A Closer Look at Flutter Project Templates

Flutter is an excellent cross-platform UI-toolkit written in Dart. It comes with a great set of tools to help build your Flutter projects, including the Flutter CLI. Most people think of Flutter as a way to build new cross-platform mobile applications. So why does the flutter create command have four different project templates to choose from?

Here’s a look at each Flutter project template (app, package, plugin, and module) and how you can use them in your next Flutter project.

Flutter App

Flutter app compilation targets
Flutter apps support iOS, Android, Web, and Desktop.

A Flutter app project template is the most common since it’s the default when running flutter create. This creates a project template with all the necessary infrastructure to build/run a Flutter app. Depending on which platforms you’re planning to target, it will bootstrap all the necessary files for ios, Android, Windows, macOS, Linux, and web on your behalf. You can specify which platforms you want to target with the --platforms command-line argument.

A Flutter app project can run the flutter build command to package the Flutter app into the corresponding platform’s file type. For example, if you’re building the iOS app, it will precompile all of the Dart code in the project and bundle it up into an .ipa file that you can upload for distribution.

Flutter apps also rely on several packages and plugins as dependencies. These add new functionality or interact with platform-specific features. So let’s take a look at those project templates.

Flutter Package

You can add Flutter packages as a dependency to all other Flutter project types.
You can add Flutter packages as a dependency to all other Flutter project types.

A Flutter package project is essentially that, a package. Packages only contain Dart code that should be shared with other projects, unlike plugins, which we’ll look at shortly. A Flutter package should be straightforward to understand if you’re familiar with packages from other languages (like NPM, NuGet, RubyGems, etc.).

Technically, unless the package relies on the Flutter framework as a dependency, it’s no different than a Dart package. That means you can also build a package that works for other Dart projects as well. Packages are added as dependencies to other Flutter projects, including apps, plugins, modules, and even other packages.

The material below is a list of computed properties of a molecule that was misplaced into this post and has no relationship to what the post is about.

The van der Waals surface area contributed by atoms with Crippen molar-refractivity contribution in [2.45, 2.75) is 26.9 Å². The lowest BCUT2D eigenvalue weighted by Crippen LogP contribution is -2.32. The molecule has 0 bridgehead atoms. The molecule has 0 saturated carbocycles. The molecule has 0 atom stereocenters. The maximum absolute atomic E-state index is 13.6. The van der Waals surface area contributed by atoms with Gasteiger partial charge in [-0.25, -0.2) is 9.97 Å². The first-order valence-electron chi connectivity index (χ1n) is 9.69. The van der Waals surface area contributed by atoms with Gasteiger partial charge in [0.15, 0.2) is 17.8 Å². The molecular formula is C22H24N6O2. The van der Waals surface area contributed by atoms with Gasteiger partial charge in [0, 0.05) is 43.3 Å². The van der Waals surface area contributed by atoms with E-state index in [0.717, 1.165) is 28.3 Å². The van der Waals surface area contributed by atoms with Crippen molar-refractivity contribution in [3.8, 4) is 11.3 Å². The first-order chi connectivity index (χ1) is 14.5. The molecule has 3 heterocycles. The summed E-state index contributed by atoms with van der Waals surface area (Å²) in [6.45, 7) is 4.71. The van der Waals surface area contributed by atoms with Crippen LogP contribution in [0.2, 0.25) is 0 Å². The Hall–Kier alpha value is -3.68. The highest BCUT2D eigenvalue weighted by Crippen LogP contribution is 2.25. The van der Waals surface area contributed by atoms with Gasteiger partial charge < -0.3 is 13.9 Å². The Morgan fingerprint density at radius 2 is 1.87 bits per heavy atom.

Flutter Plugin

Flutter plugins use Platform Channels to communicate with the native platform.
Flutter plugins use Platform Channels to communicate with the native platform.

Flutter plugins are similar to packages in that you add them as dependencies to other projects. But there is one key difference. Unlike packages, Flutter plugins can call into the native platforms to access platform-specific functionality. For example, if your app needs to access the device camera, you’ll need to add a plugin as a dependency rather than a package.

A mechanism called Platform Channels makes this possible. Conceptually, a platform channel consists of two parts: a Dart side and the native side. The Flutter app calls into the provided Dart methods from the plugin to send an encoded message down into the native side (Swift/ObjC for iOS, Java/Kotlin for Android). Then the native side reads the message, uses any platform-specific functionality it needs to, and responds with any information it has.

Platform channels are quite interesting, and I highly suggest reading about them.

Flutter Module

Flutter modules are packaged up and embedded into native apps.
Flutter modules are packaged up and embedded into native apps.

Last but not least are Flutter modules, which are definitely the hardest to reason about. It’s similar to a Flutter app project in the sense that you’re using Flutter to build a UI. However, the goal is not to build a standalone mobile app. Flutter modules are intended to be added to existing native applications.

Using the flutter build command, you can compile a Flutter module into a XCFramework or Android Archive (AAR). You can then embed the module into a native app with the intent of rendering a Flutter UI from within the native application. This is particularly useful if the desired UI for a new section of the app is tricky to implement on both platforms consistently. You can build it once as a Flutter module and then share it between the native iOS and Android apps.

Flutter Project Templates: Putting It All Together

Now that you know a little bit more about each of the Flutter project templates, you can use them more effectively!

Need to share some Widgets between your Flutter App and your Flutter Module? Move those Widgets into a Flutter package that you can add as a dependency to the Flutter App and Flutter Module. Want to add a Flutter Module to an existing native app that needs Bluetooth LE capabilities? Add a Flutter Plugin for Bluetooth LE support as a dependency to your Flutter Module.

I’ve found some creative ways to use these Flutter project templates, but I would love to hear some of yours if you’re willing to share!

The post A Closer Look at Flutter Project Templates appeared first on Atomic Spin.

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